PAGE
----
A memorial celebrating the co-operative relationship between New Zealand and Australia was unveiled by the Prime Ministers of both countries at a dedication ceremony in Canberra on 24 April 2001.
Situated at the head of Canberra's ceremonial avenue, Anzac Parade, the memorial takes the form of two bronze arches, each representing the handle of a flax basket or kete. Based on the proverb 'Mau tena kiwai o te kete, maku tenei' or 'Each of us at a handle of the basket', the kete symbolises the shared 'load' and experience of Australians and New Zealanders, with the dynamic form of the handles emphasising the ongoing evolution of that relationship.
Each handle is distinct, with one handle representing Australia, and the other New Zealand. On the Australian side, Daisy Nadjungdanga from Maningruda in the Northern Territory has designed an Aboriginal motif for the paving beneath the handle, using stone of Australian origin. Toi te Rito Maihi and Allen Wihongi from Northland have created a Māori design for the paving on the New Zealand side, with the stone originating from Coromandel, Golden Bay and Canterbury.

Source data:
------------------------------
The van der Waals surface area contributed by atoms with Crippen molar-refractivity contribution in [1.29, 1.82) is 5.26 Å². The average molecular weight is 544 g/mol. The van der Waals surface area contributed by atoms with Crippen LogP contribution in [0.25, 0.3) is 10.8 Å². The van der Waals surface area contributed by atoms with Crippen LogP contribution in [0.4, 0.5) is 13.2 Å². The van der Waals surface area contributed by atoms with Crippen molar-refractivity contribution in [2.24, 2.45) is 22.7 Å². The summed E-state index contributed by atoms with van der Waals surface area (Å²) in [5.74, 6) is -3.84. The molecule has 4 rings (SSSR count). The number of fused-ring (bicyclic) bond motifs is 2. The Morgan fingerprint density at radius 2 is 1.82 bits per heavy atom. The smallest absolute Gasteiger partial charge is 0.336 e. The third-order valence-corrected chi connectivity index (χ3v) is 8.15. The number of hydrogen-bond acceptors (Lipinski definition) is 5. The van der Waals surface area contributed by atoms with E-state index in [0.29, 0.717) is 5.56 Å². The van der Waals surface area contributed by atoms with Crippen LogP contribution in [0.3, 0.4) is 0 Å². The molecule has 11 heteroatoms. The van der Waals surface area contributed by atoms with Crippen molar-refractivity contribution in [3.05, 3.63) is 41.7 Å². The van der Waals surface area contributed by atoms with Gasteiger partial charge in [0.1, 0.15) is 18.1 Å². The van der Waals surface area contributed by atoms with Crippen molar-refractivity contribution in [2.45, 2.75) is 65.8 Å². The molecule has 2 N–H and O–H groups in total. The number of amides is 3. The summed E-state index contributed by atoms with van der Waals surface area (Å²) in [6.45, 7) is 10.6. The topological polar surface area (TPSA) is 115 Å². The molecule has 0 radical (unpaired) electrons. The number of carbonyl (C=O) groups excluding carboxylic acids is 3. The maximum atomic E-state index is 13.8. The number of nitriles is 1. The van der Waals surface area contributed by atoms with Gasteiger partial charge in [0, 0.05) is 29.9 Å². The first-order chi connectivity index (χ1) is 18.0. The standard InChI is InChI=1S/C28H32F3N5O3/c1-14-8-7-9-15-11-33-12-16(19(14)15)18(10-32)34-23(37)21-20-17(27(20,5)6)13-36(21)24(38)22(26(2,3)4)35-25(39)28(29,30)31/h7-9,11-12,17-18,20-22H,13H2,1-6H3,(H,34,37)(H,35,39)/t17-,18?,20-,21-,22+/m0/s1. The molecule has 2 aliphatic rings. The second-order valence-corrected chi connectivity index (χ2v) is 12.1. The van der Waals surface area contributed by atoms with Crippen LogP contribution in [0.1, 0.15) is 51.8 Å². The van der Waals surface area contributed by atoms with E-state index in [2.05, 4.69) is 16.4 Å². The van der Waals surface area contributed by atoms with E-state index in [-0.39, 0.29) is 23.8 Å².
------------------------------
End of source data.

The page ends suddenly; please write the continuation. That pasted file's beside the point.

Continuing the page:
The special bond forged between Australia and New Zealand during times of war is acknowledged on the paved area beneath each handle. In a ceremony on 26 February 2001, soil from Chunuk Bair, Gallipoli was buried in a rimu box on the New Zealand side, while on the Australian side, soil from Lone Pine, Gallipoli was buried in a box made from Australian jarrah. The campaigns in which New Zealanders and Australians have served side by side are also inscribed on concentric circles radiating from each handle.